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Gout is a type of arthritis, which causes inflammation of your joints. It causes pain and swelling, usually in one joint in your body – commonly your big toe. However, it can affect any of your joints, including those found in your:
  • feet and ankles
  • knees
  • hands, fingers and wrists
  • elbows
Gout is a condition that cause swelling and pain in your joints, usually in your arms or legs. It's more common in men, particularly those aged 30 to 60, and in older people.

You can develop gout if you have too much uric acid in your body. Uric acid is a chemical that everyone has in their blood. It's a waste product formed from substances called purines, which are found in every cell in your body and certain foods. Uric acid is formed in your body when the purines in foods you eat are broken down. It's also formed when old cells in your body are broken down and replaced by new cells. Excess uric acid is passed through your kidneys and out of your body in your urine. However, the level of uric acid in your blood can rise if:

  • your kidneys don't pass uric acid quickly enough
  • your body produces too much uric acid

If the level of uric acid in your body is too high, it can form tiny crystals that collect in your tissues, particularly in and around your joints. This is what may cause your swelling and pain. These crystals tend to form at a cooler body temperature, which is why gout is more common in your fingers and toes.

You may have high levels of uric acid, but not get gout, or you may get gout, but not have high levels of uric acid. It's not known why some people develop gout and others don't. However, there are certain factors that can increase your likelihood of getting gout. You're more likely to get gout if you:

  • are a man aged 30 to 60
  • are a woman who has been through the menopause
  • eat a diet that contains high levels of purines, which are found in red meat, seafood and some other foods
  • drink too much alcohol, especially beer
  • don't drink enough fluids daily and become dehydrated
  • take certain medicines, such as diuretics (water tablets), which increase the flow of urine from your body
  • have a family history of gout
  • have kidney disease meaning that your kidneys don't pass enough uric acid out in your urine
  • are overweight, have diabetes or high blood pressure
  • have psoriasis (itchy, dry and flaky skin), which can sometimes cause your body to produce too much uric acid
  • are taking certain types of cancer medicines

You may only ever have gout once in your life and it may go away without any treatment.

The first symptoms of gout in your affected joint include:

  • severe pain
  • swelling and warmth around the area
  • red and shiny skin around the area, which may peel later on

You may also have a mild fever.

If you have gout that reoccurs over many years, you may have further symptoms. This can include firm, white lumps developing beneath your skin – these are made of uric acid crystals and are called tophi. Tophi usually take up to 10 years to develop from your first episode of gout. Having tophi can lead to a range of problems, including:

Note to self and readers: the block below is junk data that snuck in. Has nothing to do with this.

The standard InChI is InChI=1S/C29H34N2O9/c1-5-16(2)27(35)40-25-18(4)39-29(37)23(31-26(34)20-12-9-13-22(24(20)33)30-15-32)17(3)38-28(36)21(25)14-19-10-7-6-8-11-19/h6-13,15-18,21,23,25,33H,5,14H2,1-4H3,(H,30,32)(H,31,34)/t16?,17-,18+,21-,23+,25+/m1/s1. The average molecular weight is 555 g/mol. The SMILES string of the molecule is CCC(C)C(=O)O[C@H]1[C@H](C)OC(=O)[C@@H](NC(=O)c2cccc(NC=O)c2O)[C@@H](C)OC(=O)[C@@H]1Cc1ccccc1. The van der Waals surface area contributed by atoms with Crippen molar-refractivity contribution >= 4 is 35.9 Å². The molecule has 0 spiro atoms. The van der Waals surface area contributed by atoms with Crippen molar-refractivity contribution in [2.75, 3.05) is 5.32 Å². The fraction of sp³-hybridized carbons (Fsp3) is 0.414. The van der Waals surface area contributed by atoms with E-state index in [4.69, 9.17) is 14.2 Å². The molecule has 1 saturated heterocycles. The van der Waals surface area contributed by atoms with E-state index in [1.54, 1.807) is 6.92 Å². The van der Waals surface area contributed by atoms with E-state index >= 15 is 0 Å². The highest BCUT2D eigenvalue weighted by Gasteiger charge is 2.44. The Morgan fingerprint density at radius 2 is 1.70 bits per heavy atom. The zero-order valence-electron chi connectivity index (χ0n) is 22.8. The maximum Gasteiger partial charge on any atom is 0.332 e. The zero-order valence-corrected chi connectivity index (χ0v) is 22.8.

• the tophi becoming inflamed, which can cause discomfort
  • tophi breaking down and leaking out a white, paste-like substance

You may want to discuss with your doctor treatments to ease discomfort from having tophi. However, taking antibiotics for inflamed or leaking tophi won't help because tophi aren't caused by bacteria.

These symptoms may be caused by problems other than gout. If you have any of these symptoms, see your doctor for advice. 

Having gout won't always lead to further problems, but you can reduce your risk of having complications by having treatment and making changes to your lifestyle and diet.

The most common complication of gout is progressive joint damage, which leads to long-term pain, deformed joints and eventually, disability. This may be prevented by changes to your diet and by taking medicines that lower your uric acid levels. There is also some evidence that prolonged high levels of uric acid in your body can increase your risk of vascular diseases, which may lead to a heart attack or stroke.

Other complications that you may have are as follows.

  • Gout affecting several of your joints (called polyarticular gout). This happens more often in older people with gout.
  • Getting kidney stones (if uric acid crystals collect in your urinary tract). This happens to between one and three in 10 people who have gout.
  • Damage to your kidneys (if uric acid crystals collect in your kidney tissue). 

Your doctor will ask about your symptoms and examine you. He or she will also ask you about your medical history and that of your family. Your doctor will usually take a sample of your blood, which will be sent to a laboratory to measure the levels of uric acid. Your blood sample may also be tested to find out whether there may be another reason for your symptoms.

Your doctor may refer you to a rheumatologist (a doctor specialising in conditions that affect the joints) for further tests.